Posted by Bellefaire JCB on February 01, 2016

SAY Playbook #3: Intoxication is Depressing

  • Prevention & Early Intervention Prevention & Early Intervention
  • Counseling and Community Services Counseling and Community Services

Your SAY Playbook. Be the Change.


#3 - Intoxication Is Depressing

11 Ways To Avoid Alcohol Related Deaths

According to the 2013 Youth Risk Behavior Survey administered to high school students in Cuyahoga County, almost 60% reported consuming an alcoholic drink at least one time, and 33% admitted having alcohol within the last 30 days. While these numbers indicate that most teens are not drinking regularly, alcohol still kills more teens than all other drugs combined. 

Here’s how you can have your SAY and help that change.

  1. Know your risk factors. Most teens who experiment with alcohol never become addicted, while others may progress fairly quickly into other substances and/or addiction. It is important to know risk factors such as family history of addiction and other emotional problems.
  2. Alcohol is a depressant. Though many people drink to make themselves feel better, the long term effect of drinking actually makes people more depressed. If you or someone you know is depressed, drinking will make matters worse.
  3. Alcohol lowers a person’s inhibitions. While some people drink to feel more relaxed and social, others may engage in some very risky behaviors while under the influence of alcohol.
  4. Alcohol is lethal in high doses. Binge drinking — five or more drinks within a couple of hours can lead to alcohol poisoning, a common cause of death due to alcohol.
  5. Know the signs of alcohol poisoning. Cold, clammy pale or bluish skin, vomiting, passing out, difficult to awaken, slow, shallow breathing.
  6. Know how to respond when someone is intoxicated. Do not give them food, liquid, or other drugs to “sober them up.” Do not let them “sleep it off.” If they fall asleep, wake them up and find a sober adult who can be responsible for their care.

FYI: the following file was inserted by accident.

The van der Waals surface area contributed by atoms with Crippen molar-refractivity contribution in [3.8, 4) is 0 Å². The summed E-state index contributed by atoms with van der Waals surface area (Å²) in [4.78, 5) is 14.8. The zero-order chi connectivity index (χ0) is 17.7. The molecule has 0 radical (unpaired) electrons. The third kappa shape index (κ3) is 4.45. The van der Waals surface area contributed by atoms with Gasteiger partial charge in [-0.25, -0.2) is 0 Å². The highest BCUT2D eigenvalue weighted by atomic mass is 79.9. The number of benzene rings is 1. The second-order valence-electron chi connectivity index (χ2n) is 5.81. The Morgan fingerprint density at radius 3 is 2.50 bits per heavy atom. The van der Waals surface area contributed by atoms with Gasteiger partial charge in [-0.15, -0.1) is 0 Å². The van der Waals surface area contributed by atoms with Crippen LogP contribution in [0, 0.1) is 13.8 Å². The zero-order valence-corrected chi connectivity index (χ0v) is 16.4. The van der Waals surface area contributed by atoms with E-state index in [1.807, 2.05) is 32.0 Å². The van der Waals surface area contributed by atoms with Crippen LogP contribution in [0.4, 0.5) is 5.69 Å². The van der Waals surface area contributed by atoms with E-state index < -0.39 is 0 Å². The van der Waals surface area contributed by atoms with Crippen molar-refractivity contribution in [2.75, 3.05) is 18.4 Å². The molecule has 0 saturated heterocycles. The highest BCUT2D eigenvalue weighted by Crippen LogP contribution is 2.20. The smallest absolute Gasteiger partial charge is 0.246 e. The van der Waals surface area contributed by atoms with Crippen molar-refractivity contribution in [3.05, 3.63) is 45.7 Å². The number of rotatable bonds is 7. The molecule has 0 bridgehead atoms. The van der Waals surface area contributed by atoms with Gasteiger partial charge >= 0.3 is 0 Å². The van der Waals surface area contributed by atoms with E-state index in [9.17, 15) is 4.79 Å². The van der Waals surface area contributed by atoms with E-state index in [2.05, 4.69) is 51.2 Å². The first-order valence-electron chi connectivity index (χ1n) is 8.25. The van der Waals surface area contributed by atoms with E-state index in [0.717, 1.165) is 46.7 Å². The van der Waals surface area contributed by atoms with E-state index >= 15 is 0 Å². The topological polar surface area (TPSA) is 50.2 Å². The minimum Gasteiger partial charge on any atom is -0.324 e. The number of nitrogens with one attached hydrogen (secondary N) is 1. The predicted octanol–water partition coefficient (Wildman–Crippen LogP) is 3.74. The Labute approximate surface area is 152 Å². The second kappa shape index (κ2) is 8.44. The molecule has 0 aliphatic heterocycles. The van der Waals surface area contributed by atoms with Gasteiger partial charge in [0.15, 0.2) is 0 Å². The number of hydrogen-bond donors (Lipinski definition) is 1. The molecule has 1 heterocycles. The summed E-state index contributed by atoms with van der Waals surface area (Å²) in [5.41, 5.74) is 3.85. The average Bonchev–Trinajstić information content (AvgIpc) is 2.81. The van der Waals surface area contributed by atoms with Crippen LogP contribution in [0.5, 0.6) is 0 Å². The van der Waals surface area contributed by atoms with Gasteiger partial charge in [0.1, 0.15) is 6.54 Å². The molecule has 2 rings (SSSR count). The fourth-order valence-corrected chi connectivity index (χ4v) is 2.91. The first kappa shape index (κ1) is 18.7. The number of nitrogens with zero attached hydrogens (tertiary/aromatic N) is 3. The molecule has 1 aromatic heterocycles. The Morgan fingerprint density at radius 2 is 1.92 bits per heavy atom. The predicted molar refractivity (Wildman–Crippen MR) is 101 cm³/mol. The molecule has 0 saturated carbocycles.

7. Know what to do when someone is passed out. Never leave them alone and unmonitored. Check their breathing and wake them often to be sure they are not unconscious. Find a sober adult to be responsible for them, or call 911 if the individual does not respond.
  8. Don’t drink and drive. Although the rate of deaths related to drinking and driving has decreased in recent years, tragedies still happen. You can help save lives by not letting someone you know drink and drive.
  9. Stand your ground. The majority of teens do not drink regularly. If you want to fit in and be part of the majority — don’t drink. Be proud of your choice to not drink.
  10. Have a plan. How will you respond if alcohol is offered to you? Practice ways to say “no thanks.” Know who you can call to help remove you from a bad situation. Most teens don’t want to involve an adult when they or their friends have been drinking. Generally, the consequences of not getting help far outweigh those of getting in trouble for drinking.
  11. Know where to go for help or more information. Parents, teachers, relatives, school counselors, coaches, and religious leaders are all people to turn to for help. Or visit these local resources: | First Call For Help: 216-436-2000 |

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